For Facebook, click on account Settings through the top-right button, and then select Privacy from the menu on the left. You can then decide who can see what information is posted — and whether you can be looked up based on your email address, phone number or search engines. You can also use another handy tool from your profile page to see what others view, by selecting the ‘…’ button and choosing ‘View as..’.
Twitter users, click your profile avatar in the top right of the Twitter.com screen, and select ‘Settings.’ From this menu, you can make your profile private or change a range of basic account options.
If you want to be completely hidden on social media, use a different surname.
3. Hide others, or add false information
Honesty may not be the best policy if old social media accounts hold information you’d prefer to keep low-key. In addition, some services do not allow you to delete accounts — instead, they allow only for accounts to be “deactivated.” In these cases, consider changing your name, email address and uploading an innocuous profile picture — as well as deleting as much information as possible — before deactivation.
E.g., If you’ve conducted the above suggested Google, Bing, etc. search and found pictures linked to old accounts you’d rather not have displayed, hiding your accounts may help in eventual refreshes. It will take time for search engines to stop pulling up these images, but the sooner you tweak old accounts, the better.
4. Contact webmasters
If websites have posted public information about you, contacting webmasters may be the only option to remove this information. Send them an email or give them a call, and explain what, and why, you need something removed. If you are a member of the law enforcement community, most of these sites are very accommodating in removing identifying materials. If you have field a police report in any criminal matter, likewise, with a short, concise letter attached to the report, most web masters are very helpful and willing to err on the side of safety in removing or modifying your public data.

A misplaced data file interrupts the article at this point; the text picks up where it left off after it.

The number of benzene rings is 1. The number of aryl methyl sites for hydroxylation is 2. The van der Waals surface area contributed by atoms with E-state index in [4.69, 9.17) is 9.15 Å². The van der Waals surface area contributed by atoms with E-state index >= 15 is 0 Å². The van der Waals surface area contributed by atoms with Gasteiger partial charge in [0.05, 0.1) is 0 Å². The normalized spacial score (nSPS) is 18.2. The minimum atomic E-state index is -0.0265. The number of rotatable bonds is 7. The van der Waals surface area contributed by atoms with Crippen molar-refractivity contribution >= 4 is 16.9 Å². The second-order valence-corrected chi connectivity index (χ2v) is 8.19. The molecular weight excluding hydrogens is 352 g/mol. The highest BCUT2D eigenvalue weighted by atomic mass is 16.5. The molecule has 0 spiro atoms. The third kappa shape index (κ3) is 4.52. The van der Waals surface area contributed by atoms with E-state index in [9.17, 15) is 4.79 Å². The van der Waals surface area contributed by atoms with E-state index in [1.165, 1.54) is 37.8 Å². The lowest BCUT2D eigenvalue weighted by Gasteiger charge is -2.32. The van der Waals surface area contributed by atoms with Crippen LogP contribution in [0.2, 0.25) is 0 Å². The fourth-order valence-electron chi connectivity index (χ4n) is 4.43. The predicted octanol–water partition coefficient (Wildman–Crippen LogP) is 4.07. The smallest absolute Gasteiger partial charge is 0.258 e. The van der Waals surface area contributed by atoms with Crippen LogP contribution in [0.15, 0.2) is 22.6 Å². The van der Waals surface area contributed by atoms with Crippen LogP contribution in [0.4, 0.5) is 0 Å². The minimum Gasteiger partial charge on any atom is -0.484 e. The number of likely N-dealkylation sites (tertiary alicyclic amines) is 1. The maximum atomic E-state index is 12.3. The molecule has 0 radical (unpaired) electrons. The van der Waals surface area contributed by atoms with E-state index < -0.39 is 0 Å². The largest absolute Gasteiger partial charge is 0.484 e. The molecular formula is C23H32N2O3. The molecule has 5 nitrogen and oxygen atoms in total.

5. Unsubscribe from mailing lists
Mailing lists are an integral part of the digital trail leading back to you, and unsubscribing can help break these connections — as well as uncluttering your inbox.
A suggestion for future subscriptions: add an identifier middle initial to your subscriptions so that you can quickly determine subscription categories: e.g., Lina N. Maini = news subs such as WSJ, NYT, etc. This has seriously helped me identify, review and delete subscriptions in the past, rather than scour through each provider name and have to pop an email open to determine content. (The Washington Post is obviously a news source – ok, keep the dissent to a minimum – but Birchbox? I had completely forgotten that these are the wonderful folks who deliver my samples box – home products, beauty supplies, new foods on the market – each month. I’ve loved everything they’ve sent thus far. ).
Next week, we bring you the next and final five steps in repairing, if necessary, and managing your very public online profile.
(For those looking for professional reputation repair and management services – in which we delve into archival materials deeply buried but ultimately findable by dedicated, prying eyes – we do provide unique, tailored packages that are maintained in the strictest of confidentiality – as is all of our work.)
BNI Operatives: Situationally aware.
As always, stay safe.